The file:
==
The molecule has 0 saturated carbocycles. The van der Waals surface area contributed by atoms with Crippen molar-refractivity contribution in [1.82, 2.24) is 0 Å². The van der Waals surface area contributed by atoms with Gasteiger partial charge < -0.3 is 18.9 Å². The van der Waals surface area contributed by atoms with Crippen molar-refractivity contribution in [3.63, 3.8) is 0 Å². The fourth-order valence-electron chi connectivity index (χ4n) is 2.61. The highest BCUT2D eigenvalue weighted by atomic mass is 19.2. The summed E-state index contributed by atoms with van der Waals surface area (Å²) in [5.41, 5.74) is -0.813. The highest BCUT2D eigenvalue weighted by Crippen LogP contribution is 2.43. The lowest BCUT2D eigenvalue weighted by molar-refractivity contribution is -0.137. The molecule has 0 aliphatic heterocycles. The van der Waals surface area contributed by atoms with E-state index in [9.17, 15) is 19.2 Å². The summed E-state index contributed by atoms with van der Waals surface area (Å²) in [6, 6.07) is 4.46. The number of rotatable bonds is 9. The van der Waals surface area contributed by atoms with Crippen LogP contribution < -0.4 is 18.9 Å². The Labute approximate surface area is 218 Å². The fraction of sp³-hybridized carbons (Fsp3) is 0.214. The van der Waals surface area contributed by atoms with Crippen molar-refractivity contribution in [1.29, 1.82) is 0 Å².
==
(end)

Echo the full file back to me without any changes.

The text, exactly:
The molecule has 0 saturated carbocycles. The van der Waals surface area contributed by atoms with Crippen molar-refractivity contribution in [1.82, 2.24) is 0 Å². The van der Waals surface area contributed by atoms with Gasteiger partial charge < -0.3 is 18.9 Å². The van der Waals surface area contributed by atoms with Crippen molar-refractivity contribution in [3.63, 3.8) is 0 Å². The fourth-order valence-electron chi connectivity index (χ4n) is 2.61. The highest BCUT2D eigenvalue weighted by atomic mass is 19.2. The summed E-state index contributed by atoms with van der Waals surface area (Å²) in [5.41, 5.74) is -0.813. The highest BCUT2D eigenvalue weighted by Crippen LogP contribution is 2.43. The lowest BCUT2D eigenvalue weighted by molar-refractivity contribution is -0.137. The molecule has 0 aliphatic heterocycles. The van der Waals surface area contributed by atoms with E-state index in [9.17, 15) is 19.2 Å². The summed E-state index contributed by atoms with van der Waals surface area (Å²) in [6, 6.07) is 4.46. The number of rotatable bonds is 9. The van der Waals surface area contributed by atoms with Crippen LogP contribution < -0.4 is 18.9 Å². The Labute approximate surface area is 218 Å². The fraction of sp³-hybridized carbons (Fsp3) is 0.214. The van der Waals surface area contributed by atoms with Crippen molar-refractivity contribution in [1.29, 1.82) is 0 Å².